These amazing baubles hang in a local garden centre. These particular ones have travelled from Slovakia, others from the Ukraine, but most come from China and in particular Yiwu.

This article from The Guardian in 2014 explains their production.
https://www.theguardian.com/artanddesign/architecture-design-blog/2014/dec/19/santas-real-workshop-the-town-in-china-that-makes-the-worlds-christmas-decorations

Gisella Graham is a bauble designer and wholesaler. theoldmortuary has loads of her baubles, some from the Garden Centre and some from Liberty, London. The ones we mostly buy are London inspired, they also make great gifts for our family and friends abroad. I’m unsure where I thought baubles came from, but it wasn’t factories in China or wholesalers near the Elephant and Castle. Like Yiwu, Elephant and Castle is not a remotely Christmassy location. I only mention this because I once got lost nearby and discovered this bauble Mecca. Just as in China, normal people work there. No Elves. Shame.
https://www.giselagraham.co.uk/contact-us/

I’m sure the baubles of my youth came from Poland and Hong Kong. They were fine and fragile. None have survived my many moves. These random thoughts have inspired me to research the history of the bauble.

Germany was the home of the first blown glass bauble in the 16th Century. Hans Grenier produced glass beads and tin figures in the small town of Lauscha. In the next two centuries, the growing popularity and commercial success of his original decorations inspired other glass blowers in the town to make baubles. By 1880, F W Woolworth had discovered the German baubles of Lauscha and started to import them, despite bauble manufacturing beginning in New York in 1870. This German business grew and flourished until the end of World War Two.

After WW2, the Lauscha bauble factories became state owned and production ceased. However, after the Berlin wall came down most of the companies re-established themselves as private companies. They positioned themselves as high-end manufacturers, not competing with mass production and continue to produce baubles of very high quality.

Meanwhile, to fill the gap created by the closure of the Lauscha producers after WW2, mass production of baubles started, in the second half of the twentieth century, in Poland, other Eastern European countries, Mexico and China.

My recollection of Hong Kong baubles proved to be correct. During the Korean war, there was an American embargo on China. Hong Kong quickly increased its manufacturing capability not only to produce the products it would normally import from China but also produced enough goods to export to the rest of the world replacing China’s output. Glass blowing had been established in Hong Kong in the 1920’s, so inevitably baubles became another mass produced item that Hong Kong could export all over the world.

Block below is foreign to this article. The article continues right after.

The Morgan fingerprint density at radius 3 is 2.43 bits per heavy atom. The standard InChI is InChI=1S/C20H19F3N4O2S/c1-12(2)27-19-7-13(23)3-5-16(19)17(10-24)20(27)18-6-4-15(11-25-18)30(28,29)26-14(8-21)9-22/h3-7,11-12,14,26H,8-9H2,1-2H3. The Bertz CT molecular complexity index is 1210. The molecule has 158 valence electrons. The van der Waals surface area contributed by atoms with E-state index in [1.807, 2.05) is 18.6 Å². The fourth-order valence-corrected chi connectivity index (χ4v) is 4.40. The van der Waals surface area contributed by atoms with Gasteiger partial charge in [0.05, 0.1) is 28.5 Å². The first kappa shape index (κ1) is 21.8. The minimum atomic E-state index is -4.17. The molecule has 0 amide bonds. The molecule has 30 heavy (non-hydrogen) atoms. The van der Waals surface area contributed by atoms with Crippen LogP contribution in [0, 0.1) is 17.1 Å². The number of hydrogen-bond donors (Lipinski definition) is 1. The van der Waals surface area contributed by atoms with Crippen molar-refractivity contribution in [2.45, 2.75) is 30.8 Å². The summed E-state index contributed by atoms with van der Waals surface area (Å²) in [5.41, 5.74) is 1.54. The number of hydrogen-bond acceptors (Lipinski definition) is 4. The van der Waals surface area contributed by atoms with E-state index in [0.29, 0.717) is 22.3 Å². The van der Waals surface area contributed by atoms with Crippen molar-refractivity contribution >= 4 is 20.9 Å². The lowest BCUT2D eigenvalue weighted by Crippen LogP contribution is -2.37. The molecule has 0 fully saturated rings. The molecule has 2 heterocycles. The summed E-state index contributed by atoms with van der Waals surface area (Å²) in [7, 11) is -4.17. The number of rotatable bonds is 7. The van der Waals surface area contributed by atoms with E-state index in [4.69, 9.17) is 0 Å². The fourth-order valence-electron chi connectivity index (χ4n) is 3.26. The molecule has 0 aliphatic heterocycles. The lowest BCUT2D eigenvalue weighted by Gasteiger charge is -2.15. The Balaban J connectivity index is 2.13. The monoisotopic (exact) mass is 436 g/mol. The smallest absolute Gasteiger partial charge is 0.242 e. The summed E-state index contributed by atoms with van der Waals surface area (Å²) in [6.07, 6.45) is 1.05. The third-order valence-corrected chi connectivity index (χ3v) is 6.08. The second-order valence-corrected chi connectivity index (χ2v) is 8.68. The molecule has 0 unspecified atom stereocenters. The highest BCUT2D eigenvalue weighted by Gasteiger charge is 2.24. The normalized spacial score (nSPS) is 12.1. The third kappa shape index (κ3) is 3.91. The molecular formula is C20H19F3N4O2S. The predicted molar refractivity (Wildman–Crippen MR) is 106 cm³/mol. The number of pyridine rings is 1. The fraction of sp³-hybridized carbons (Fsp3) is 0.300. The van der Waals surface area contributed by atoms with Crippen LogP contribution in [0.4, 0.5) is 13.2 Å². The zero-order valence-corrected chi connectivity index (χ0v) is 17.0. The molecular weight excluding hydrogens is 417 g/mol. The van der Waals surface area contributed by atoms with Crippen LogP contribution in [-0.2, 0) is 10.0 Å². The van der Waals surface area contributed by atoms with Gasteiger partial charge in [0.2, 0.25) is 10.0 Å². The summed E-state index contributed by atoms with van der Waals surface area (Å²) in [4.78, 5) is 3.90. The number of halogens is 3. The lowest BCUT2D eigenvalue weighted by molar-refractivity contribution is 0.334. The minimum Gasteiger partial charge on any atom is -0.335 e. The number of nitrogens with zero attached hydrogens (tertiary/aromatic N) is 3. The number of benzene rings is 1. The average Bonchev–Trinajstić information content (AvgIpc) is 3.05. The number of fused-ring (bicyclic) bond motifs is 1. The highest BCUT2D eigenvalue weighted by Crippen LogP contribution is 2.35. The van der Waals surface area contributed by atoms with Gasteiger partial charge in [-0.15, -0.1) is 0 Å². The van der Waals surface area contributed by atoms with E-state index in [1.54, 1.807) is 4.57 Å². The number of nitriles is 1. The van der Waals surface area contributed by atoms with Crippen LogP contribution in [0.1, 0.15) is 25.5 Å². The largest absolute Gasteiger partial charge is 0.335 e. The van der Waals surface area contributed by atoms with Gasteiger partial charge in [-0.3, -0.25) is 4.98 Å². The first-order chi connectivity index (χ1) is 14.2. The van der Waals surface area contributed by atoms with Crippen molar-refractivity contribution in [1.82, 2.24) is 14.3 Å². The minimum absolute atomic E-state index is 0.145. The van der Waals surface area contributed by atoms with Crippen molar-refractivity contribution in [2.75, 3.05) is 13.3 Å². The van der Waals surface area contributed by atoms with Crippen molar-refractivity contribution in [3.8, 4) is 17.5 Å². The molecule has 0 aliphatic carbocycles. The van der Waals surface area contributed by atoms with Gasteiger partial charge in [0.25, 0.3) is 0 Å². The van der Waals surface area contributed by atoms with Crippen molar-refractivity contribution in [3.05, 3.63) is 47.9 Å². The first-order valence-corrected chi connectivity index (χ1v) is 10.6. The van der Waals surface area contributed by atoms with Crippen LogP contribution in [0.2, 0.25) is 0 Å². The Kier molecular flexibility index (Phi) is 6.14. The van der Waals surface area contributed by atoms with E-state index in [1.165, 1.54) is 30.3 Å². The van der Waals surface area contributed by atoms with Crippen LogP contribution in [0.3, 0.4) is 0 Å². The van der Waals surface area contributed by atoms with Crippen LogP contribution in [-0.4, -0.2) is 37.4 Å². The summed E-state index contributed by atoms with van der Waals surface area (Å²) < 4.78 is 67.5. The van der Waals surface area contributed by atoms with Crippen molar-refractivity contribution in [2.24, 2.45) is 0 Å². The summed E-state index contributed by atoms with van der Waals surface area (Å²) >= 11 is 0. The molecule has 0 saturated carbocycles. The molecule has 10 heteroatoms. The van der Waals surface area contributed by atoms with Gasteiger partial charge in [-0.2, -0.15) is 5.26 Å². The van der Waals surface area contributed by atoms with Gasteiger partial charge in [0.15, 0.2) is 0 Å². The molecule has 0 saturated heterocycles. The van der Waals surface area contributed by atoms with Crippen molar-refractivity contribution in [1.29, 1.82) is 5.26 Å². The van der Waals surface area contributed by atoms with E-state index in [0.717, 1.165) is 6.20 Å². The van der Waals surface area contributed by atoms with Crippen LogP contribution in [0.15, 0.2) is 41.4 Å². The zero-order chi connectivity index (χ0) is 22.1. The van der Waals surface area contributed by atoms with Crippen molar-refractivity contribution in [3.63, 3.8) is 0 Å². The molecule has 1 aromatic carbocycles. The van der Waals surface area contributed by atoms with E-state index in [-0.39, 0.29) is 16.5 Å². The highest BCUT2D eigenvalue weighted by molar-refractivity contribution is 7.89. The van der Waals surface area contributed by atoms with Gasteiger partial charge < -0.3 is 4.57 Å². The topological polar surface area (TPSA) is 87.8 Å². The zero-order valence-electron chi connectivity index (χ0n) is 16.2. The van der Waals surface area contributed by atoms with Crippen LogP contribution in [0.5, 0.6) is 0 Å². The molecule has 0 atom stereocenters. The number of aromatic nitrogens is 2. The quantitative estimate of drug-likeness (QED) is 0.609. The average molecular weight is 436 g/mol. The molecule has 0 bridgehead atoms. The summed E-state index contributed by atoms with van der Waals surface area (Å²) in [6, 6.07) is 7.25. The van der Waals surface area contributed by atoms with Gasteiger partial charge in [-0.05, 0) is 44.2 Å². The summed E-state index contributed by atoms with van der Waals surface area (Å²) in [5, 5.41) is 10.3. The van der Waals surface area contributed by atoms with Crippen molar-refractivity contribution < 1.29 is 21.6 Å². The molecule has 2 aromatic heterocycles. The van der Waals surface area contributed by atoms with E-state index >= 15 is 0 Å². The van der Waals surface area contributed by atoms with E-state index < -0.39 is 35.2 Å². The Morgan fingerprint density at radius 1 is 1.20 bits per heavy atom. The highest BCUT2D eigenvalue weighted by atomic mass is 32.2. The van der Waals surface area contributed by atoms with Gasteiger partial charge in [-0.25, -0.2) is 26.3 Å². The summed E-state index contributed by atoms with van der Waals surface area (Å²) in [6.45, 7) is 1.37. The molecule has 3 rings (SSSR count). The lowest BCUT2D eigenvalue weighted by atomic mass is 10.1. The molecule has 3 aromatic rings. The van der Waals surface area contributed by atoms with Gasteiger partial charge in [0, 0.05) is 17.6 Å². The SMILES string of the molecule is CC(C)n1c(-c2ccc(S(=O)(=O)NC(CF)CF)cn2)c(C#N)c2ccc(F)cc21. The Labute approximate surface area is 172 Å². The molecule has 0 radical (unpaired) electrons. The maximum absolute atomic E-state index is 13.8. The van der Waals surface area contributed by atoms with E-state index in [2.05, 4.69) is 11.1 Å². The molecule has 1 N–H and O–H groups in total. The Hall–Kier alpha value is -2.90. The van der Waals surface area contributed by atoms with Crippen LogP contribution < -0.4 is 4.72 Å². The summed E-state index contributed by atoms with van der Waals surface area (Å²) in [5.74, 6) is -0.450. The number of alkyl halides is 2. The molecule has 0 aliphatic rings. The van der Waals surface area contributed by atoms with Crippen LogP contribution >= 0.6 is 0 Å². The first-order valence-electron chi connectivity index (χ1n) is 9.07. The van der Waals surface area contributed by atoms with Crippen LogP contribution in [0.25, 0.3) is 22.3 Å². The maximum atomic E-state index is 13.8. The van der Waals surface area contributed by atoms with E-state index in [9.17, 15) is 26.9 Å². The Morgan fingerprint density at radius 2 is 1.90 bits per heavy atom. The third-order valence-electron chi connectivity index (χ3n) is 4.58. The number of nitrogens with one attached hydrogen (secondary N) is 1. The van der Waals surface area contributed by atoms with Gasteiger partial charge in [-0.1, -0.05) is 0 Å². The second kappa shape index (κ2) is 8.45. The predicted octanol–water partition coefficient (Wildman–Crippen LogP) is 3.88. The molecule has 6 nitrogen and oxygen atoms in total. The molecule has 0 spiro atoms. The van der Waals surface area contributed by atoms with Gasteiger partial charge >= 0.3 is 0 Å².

Bauble pondering, a journey of changing destinations, sometimes caused by war. Fascinating.

Advent#4

Mistletoe at Cotehele

Mistletoe looking glossy during last weeks visit to Cotehele.

Culturally it’s a busy plant, there’s the well known kissing tradition, beloved by Hollywood and the music industry.

#metoo has illuminated that to be a less benign and darker force at times. Especially in the workplace.

Pre- Christians, and Ancient Greeks tagged Mistletoe with the responsibility of representing male fertility. The Celts took this to a whole new level and claimed Mistletoe was the actual semen of a chap called Taranis. Surely that would smart* a bit.

It takes the Romans to give Mistletoe a more comfortable festive responsibility . As part of Saturnalia it was hung around doorways and thresholds to protect those within and represented Peace, Love and Understanding.

*smart – verb, to feel or cause a sharp burning pain in part of the body.

More plant based Cotehele stuff,
https://theoldmortuary.design/2019/11/29/cotehele-garland/

Instagram theoldmortuary

The Last Dahlia- a pondering.

Yesterday was a day of garden clearing and tidying ready for winter. The last Dahlia was picked.

Google is a wonderful thing, we needed to know how to overwinter the dahlia plants. The trouble is, with Google, it doesn’t just stop there. Once I had discovered that a thick mulch of bark would do the trick, I set off on other Dahlia related adventures. Goodness there was a lot of sadness. The National Trust property, Baddesley has reluctantly decided to give up having a Dahlia border due to an infiltration of pests. 20 years of gardening tradition gone only moments after I had first discovered it.

https://www.nationaltrust.org.uk/baddesley-clinton/features/the-dahlia-border-at-baddesley?campid=SocialShare_Central_MainSite_Email_1431758463791

Worse was to follow, Black Dahlia was the name ascribed to a murder victim in Los Angeles in 1947. Elizabeth ( Bette) Short was found dead in a parking lot. Her body dismembered and eviscerated and her face disfigured by something described as a ‘Glasgow Smile’, her mouth was cut from ear to ear.

https://www.bbc.co.uk/news/world-us-canada-38513320

Away from Google and still pondering Dahlias I remembered that while we were in Hong Kong ,in June, the very early style of the protesters was not only black clothing but also each protester carried a white flower, very often a Dahlia. Why did I not take photos? There was ample chance, peaceful protesters with flowers filled our trips to the city .Sadly things have escalated and the flowers have a different purpose now.

Photo from Sydney Morning Herald

Dahlia pondering, sadder than you might expect.